with a long speech against the granting of any prohibitions at all. He took up Cowell's and Ridley's contention, and said that, since the two jurisdictions were united in his Majesty, the old power ought to be abolished which had been readily countenanced in the common law courts as long as they needed to defend themselves from the Papacy. If trouble came, let the judges take their grievance to the King and rest assured that his energy and discretion would restore to them their rights. Turning to the question of fact, he declared that there could be no doubt but that the ecclesiastical courts ought to decide the general status of tithes, where the issue was whether they were due or not from a particular individual. No one could deny that all these other points were incidental parts of that one main issue; and therefore, he concluded, let the court, which indisputably ought to try the main issue, try all its adjuncts and incidents. He warmly denied the judges' oft-reiterated charge that the ecclesiastical courts would not receive a plea of modus decimandi. He declared that they always allowed a suitor to make the plea, but required him to prove it before they accepted it; and that he could see neither equity nor justice in crediting a bare statement which was so palpably to the interest of the man who made it." Coke said, in his account, that he omitted much of Bennet's speech, because it was “impertinent." After Dr. Bennet spoke Francis Bacon, “and," remarks Coke, "in effect said less than Dr. Bennet said before.”
Thus assailed, Coke shifted his ground, and in his reply attempted to make clear the new footing upon which he wished to place the whole argument. The civil lawyers had steadily considered it an open question, upon which no irrevocable decision had as yet been made, and where, by mutual forbearance, some workable compromise might be arranged. The Chief Justice now stated that the issue had been entirely misapprehended. It was not a matter “in statu deliberativo, but in statu judiciali," and was not in the least “to frame or devise new laws, but to inform your Majesty what your law of England is." There was in reality, he went on, no difficulty not already settled by the law clearly
1 See the Articuli Cleri, art. XV, modern student, the ecclesiastical which declared the suggestion to be courts had behind them not only “notoriously false.'' Nearly all the equity, but also the great bulk of tracts of the time take the same posi the common law precedent. tion. It must be confessed that, to a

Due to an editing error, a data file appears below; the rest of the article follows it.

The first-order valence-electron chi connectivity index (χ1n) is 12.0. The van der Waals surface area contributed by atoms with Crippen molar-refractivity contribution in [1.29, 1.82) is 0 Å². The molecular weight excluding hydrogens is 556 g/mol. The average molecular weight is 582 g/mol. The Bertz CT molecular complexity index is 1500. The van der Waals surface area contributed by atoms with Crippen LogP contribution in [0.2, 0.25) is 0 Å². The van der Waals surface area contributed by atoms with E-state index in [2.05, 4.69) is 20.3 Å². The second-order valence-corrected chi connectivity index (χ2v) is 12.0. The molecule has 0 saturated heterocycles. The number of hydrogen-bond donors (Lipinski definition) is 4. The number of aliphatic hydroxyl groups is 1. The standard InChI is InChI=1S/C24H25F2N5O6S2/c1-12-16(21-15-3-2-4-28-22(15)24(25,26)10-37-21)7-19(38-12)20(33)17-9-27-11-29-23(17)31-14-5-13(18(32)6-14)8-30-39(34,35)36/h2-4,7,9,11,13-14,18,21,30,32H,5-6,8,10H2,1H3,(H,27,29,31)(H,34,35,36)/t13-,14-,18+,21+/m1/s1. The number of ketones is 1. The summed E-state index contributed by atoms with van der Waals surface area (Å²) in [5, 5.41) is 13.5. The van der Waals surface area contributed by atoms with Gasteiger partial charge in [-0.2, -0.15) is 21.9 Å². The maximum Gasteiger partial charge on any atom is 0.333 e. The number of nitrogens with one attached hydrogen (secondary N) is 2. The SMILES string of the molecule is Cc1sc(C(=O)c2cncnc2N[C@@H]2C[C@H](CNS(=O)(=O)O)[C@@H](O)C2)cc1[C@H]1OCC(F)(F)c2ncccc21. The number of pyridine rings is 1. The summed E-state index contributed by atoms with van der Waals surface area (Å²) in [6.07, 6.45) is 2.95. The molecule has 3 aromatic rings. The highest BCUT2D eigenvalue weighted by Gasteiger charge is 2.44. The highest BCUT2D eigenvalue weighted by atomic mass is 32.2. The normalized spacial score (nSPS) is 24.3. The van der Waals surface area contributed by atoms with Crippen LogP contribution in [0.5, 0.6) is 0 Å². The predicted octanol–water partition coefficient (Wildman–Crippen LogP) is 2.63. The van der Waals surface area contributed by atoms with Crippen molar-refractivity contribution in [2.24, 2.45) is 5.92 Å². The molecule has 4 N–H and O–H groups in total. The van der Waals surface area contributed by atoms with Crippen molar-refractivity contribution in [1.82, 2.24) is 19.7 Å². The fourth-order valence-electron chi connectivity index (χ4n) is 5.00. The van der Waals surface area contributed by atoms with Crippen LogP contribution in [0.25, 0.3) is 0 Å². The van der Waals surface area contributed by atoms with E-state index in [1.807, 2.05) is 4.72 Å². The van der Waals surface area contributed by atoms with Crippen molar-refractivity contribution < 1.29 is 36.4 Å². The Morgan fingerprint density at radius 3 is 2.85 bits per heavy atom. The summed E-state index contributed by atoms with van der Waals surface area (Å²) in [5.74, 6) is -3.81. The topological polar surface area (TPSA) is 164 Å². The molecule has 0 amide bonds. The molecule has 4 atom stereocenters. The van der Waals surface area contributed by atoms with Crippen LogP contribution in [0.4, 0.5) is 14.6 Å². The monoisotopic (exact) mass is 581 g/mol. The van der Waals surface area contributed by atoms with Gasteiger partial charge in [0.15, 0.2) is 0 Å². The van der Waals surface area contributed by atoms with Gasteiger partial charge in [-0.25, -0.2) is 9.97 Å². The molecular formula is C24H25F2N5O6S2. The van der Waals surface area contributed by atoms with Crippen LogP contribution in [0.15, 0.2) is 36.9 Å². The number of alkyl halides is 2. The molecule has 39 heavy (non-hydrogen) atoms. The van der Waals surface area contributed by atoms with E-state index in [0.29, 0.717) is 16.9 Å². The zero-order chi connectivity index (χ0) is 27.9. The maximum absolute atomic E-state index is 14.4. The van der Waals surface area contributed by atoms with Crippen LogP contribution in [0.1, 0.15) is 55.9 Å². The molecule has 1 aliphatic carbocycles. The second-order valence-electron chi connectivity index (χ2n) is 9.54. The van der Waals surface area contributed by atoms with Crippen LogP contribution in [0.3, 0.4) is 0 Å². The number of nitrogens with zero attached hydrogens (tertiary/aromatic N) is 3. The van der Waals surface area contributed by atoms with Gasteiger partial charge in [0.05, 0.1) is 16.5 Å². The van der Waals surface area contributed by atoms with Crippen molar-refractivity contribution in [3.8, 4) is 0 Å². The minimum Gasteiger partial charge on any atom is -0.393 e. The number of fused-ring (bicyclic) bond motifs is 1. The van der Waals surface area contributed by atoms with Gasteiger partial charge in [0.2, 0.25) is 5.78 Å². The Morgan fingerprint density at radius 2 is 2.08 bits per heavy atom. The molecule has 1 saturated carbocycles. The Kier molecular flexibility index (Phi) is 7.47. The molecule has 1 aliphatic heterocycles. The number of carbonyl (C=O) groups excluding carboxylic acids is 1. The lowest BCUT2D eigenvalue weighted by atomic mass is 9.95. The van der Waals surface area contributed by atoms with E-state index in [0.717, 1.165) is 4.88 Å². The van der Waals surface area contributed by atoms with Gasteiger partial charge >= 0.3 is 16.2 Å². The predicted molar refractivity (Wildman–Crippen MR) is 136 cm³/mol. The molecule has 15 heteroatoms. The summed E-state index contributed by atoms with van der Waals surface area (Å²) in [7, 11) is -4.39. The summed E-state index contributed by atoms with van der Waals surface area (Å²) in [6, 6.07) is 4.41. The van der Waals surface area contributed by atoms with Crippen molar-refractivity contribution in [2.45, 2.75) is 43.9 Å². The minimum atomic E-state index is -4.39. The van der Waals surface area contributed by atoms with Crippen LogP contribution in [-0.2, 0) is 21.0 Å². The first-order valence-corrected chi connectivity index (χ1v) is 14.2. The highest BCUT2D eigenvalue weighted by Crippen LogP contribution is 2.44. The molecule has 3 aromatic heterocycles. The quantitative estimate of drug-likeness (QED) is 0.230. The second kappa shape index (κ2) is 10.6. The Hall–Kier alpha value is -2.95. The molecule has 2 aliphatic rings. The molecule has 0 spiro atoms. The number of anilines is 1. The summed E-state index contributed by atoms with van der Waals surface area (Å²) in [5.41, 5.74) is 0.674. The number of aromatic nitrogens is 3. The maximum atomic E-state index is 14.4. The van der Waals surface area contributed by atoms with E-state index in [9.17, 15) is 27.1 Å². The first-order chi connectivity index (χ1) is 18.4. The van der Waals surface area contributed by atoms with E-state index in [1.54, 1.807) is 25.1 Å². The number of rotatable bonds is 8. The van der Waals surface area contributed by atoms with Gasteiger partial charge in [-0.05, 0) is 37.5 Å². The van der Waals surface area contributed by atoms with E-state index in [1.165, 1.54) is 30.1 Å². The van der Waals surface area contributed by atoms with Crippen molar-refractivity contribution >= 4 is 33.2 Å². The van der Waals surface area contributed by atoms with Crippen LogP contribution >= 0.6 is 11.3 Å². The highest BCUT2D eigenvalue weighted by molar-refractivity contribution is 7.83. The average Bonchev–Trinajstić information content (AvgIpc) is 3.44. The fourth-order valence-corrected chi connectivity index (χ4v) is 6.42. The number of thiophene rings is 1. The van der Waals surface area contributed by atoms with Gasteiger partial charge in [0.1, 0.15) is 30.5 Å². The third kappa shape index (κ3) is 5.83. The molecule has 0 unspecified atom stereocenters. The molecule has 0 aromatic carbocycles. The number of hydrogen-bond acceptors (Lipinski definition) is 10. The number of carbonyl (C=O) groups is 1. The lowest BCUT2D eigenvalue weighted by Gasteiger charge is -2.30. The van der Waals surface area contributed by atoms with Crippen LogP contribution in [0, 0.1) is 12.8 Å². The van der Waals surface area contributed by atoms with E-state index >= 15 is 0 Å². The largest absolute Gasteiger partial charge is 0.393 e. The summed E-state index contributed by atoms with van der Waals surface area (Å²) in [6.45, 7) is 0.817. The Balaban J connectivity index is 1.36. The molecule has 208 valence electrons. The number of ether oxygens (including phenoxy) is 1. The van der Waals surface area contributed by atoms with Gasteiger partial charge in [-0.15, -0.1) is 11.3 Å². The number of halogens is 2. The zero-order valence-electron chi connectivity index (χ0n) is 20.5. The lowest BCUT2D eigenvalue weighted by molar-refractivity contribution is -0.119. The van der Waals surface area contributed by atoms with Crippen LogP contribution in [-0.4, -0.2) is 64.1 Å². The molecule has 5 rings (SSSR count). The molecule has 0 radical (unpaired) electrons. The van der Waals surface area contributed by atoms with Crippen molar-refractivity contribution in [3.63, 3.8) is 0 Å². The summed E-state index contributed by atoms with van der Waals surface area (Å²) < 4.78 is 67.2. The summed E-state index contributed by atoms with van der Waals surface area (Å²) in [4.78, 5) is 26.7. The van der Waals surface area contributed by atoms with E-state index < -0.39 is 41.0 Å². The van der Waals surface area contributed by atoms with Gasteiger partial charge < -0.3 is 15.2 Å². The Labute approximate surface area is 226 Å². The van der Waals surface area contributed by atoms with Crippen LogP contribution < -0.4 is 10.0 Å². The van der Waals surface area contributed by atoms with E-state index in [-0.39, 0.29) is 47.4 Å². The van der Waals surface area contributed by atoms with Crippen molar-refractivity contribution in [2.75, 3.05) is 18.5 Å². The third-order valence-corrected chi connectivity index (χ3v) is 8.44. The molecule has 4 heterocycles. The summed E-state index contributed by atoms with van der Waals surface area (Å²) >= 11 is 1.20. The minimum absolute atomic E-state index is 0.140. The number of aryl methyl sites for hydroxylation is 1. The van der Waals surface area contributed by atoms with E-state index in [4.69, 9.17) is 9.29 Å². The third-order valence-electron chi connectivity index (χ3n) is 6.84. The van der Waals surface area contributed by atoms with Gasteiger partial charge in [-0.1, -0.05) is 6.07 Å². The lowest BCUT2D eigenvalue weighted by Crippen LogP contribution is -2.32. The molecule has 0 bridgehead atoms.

and properly, so as to fit all circumstances and heal all contentions, provided only the decision might be found and accepted. The judges had laboured hard, had turned many times the pages of their books of precedents, and had at last found the remedy which would infallibly produce peace and harmony. They were unanimously agreed, said he, that the trial de modo decimandi ought to be by the common law, by a jury of twelve men; and in affirmaţion of that decision he would be able to cite the common law, the statutes, and "infinite judgments and judicial proceedings long times past, without any impeachment or interruption." Here was indeed a change in the situation! What purpose was there in all these debates, if the solution not only existed, but had already been found!
The debate which followed ranged over a variety of subjects, that were successively treated in much the same way, until the disputants came to prohibitions and technicalities, and there tarried. Every question taken up was of long standing, and was not brought by the debate any nearer settlement. Despite the fact that it was fully four years since the Articuli Cleri had been issued, and no less than ten years since the bishops broached their complaints in 1598, (during all which time the discussion had been seriously maintained) the debates had not yet drawn away from those elementary matters which had developed from the real divergencies which lay deeper in the intricacies of the problem. Even after debates in November and a conference in May, and a great study of the records, the argument still ranged a wide field, where technicalities and precedents with varied solutions and refutations were still numerous, and were pursued apparently as ends in themselves. Nor had the element of personal recrimination been as yet exorcised. Every one thought that his own arguments were so convincing, and so unanswerable, that he could not fail, if he could once be heard. The researches of the Archbishop and of the Chief Justice had rendered each confident that this time he could crush his adversary upon technical points alone. Of course, the real issue was, as to whose interpretation was to be authoritative; who was to prevail among the interpreters? This, however, was a constitutional issue of the first magnitude; and contained wrapped up in one phrase, -the relation of the church courts to the common law courts; the definition of the royal prerogative, and the attitude of the judges
toward it; the legal status of a statute; the position and authority of Parliament; and much more which was not directly and specifically considered until the Parliamentary struggles of the reign of Charles I.
James grew tired of the wrangling and the repetition of so much which had already been said, and declared that Coke had not as yet satisfied him. He would maintain the common law, he added, and would give its judges as much respect and honour as any of their predecessors had had; but he wished them to confer again with each other, and to keep within their own limits, “without vexation and molestation done to his subjects and without delay or hindering of justice.” He concluded that “he saw much endeauor to draw water to theyr seuerall mills, and therefore aduised them to think among themselves of some moderate course wherin the goode of the subject might be more respected then theyr particular iurisdictions."1 And so the debate was postponed till after Trinity Term.
i Carleton to Edmonds, Stowe MSS., 171, f. 183 holograph.